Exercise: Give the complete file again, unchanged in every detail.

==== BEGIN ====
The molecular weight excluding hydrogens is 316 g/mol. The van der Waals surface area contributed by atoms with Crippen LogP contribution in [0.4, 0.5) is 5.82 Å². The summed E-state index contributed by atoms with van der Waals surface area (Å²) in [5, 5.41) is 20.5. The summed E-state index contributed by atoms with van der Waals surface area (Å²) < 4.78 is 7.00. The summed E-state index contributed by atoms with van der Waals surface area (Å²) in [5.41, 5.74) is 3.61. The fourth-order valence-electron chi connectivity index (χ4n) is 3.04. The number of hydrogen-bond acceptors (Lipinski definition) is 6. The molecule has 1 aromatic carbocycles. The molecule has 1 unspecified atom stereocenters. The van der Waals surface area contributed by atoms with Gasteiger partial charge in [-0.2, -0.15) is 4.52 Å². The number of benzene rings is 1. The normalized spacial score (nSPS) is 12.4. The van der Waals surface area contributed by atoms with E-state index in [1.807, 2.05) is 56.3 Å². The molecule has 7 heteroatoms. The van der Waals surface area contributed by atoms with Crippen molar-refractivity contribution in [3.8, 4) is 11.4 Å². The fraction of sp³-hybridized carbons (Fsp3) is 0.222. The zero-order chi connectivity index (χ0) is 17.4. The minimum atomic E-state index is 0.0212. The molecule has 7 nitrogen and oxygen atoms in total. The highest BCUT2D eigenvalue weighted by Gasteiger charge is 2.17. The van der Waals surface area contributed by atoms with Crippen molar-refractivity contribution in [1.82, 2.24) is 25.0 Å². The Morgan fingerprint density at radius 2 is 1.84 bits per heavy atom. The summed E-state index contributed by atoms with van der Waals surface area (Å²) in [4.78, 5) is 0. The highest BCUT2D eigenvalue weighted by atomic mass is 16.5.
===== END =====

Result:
The molecular weight excluding hydrogens is 316 g/mol. The van der Waals surface area contributed by atoms with Crippen LogP contribution in [0.4, 0.5) is 5.82 Å². The summed E-state index contributed by atoms with van der Waals surface area (Å²) in [5, 5.41) is 20.5. The summed E-state index contributed by atoms with van der Waals surface area (Å²) < 4.78 is 7.00. The summed E-state index contributed by atoms with van der Waals surface area (Å²) in [5.41, 5.74) is 3.61. The fourth-order valence-electron chi connectivity index (χ4n) is 3.04. The number of hydrogen-bond acceptors (Lipinski definition) is 6. The molecule has 1 aromatic carbocycles. The molecule has 1 unspecified atom stereocenters. The van der Waals surface area contributed by atoms with Gasteiger partial charge in [-0.2, -0.15) is 4.52 Å². The number of benzene rings is 1. The normalized spacial score (nSPS) is 12.4. The van der Waals surface area contributed by atoms with E-state index in [1.807, 2.05) is 56.3 Å². The molecule has 7 heteroatoms. The van der Waals surface area contributed by atoms with Crippen molar-refractivity contribution in [3.8, 4) is 11.4 Å². The fraction of sp³-hybridized carbons (Fsp3) is 0.222. The zero-order chi connectivity index (χ0) is 17.4. The minimum atomic E-state index is 0.0212. The molecule has 7 nitrogen and oxygen atoms in total. The highest BCUT2D eigenvalue weighted by Gasteiger charge is 2.17. The van der Waals surface area contributed by atoms with Crippen molar-refractivity contribution in [1.82, 2.24) is 25.0 Å². The Morgan fingerprint density at radius 2 is 1.84 bits per heavy atom. The summed E-state index contributed by atoms with van der Waals surface area (Å²) in [4.78, 5) is 0. The highest BCUT2D eigenvalue weighted by atomic mass is 16.5.